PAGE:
The relationship of positive body image to self-compassion and ethnic identity in adult women
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Wiley, Erica Denise
Type of Workapplication/pdf
vi, 46 pages
DepartmentTowson University. Department of Psychology
RightsCopyright protected, all rights reserved.
There are no restrictions on access to this document. An internet release form signed by the author to display this document online is on file with Towson University Special Collections and Archives.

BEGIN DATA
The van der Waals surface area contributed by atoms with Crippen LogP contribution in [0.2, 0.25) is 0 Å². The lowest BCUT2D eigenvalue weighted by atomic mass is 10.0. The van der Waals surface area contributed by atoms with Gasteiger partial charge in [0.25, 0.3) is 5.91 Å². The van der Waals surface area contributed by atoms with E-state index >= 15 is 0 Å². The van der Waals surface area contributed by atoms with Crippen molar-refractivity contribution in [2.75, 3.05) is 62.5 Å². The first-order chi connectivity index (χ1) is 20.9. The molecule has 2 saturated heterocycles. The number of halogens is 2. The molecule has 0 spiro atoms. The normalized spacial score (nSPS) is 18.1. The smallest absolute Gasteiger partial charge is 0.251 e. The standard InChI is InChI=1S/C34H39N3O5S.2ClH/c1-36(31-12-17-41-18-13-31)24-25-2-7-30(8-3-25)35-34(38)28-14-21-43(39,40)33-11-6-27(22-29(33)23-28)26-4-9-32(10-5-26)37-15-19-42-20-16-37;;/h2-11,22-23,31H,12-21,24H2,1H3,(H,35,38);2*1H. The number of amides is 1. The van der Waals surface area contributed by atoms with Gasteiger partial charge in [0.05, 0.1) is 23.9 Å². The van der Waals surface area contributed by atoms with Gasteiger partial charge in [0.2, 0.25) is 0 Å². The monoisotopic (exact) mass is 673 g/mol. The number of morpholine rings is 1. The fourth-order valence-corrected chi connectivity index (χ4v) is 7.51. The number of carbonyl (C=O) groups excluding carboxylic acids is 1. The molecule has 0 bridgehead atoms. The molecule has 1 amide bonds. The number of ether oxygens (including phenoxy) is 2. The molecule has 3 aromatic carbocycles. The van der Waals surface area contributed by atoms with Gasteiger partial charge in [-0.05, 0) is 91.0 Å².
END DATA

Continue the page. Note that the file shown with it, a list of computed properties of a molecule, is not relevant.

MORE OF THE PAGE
A positive body image is theorized to be more than the absence of a negative body image, which has been the primary focus of research. Self-compassion, ethnic identity, and age are all variables that have been shown to be important to healthy self-concept in women, and there is some initial evidence that they may also be important for positive body image (Smith & Silva, 2011; Wasylkiw, MacKinnon, & MacLellan, 2012) This study investigated the role of self-compassion and ethnic identity in positive body image in a diverse sample of adult women. Participants (n=291) completed an online survey consisting of the Body Appreciation Scale (Avalos, Tylka, & Wood-Barcalow, 2005), Multi-Ethnic Identity Measure (Phinney & Ong, 2007), Self-Compassion Scale (Neff, 2003b), and a demographic questionnaire. Overall, both self-compassion and ethnic identity accounted for a statistically significant variance in positive body image, which did not vary with women's age. Implications for future research and counseling interventions are discussed.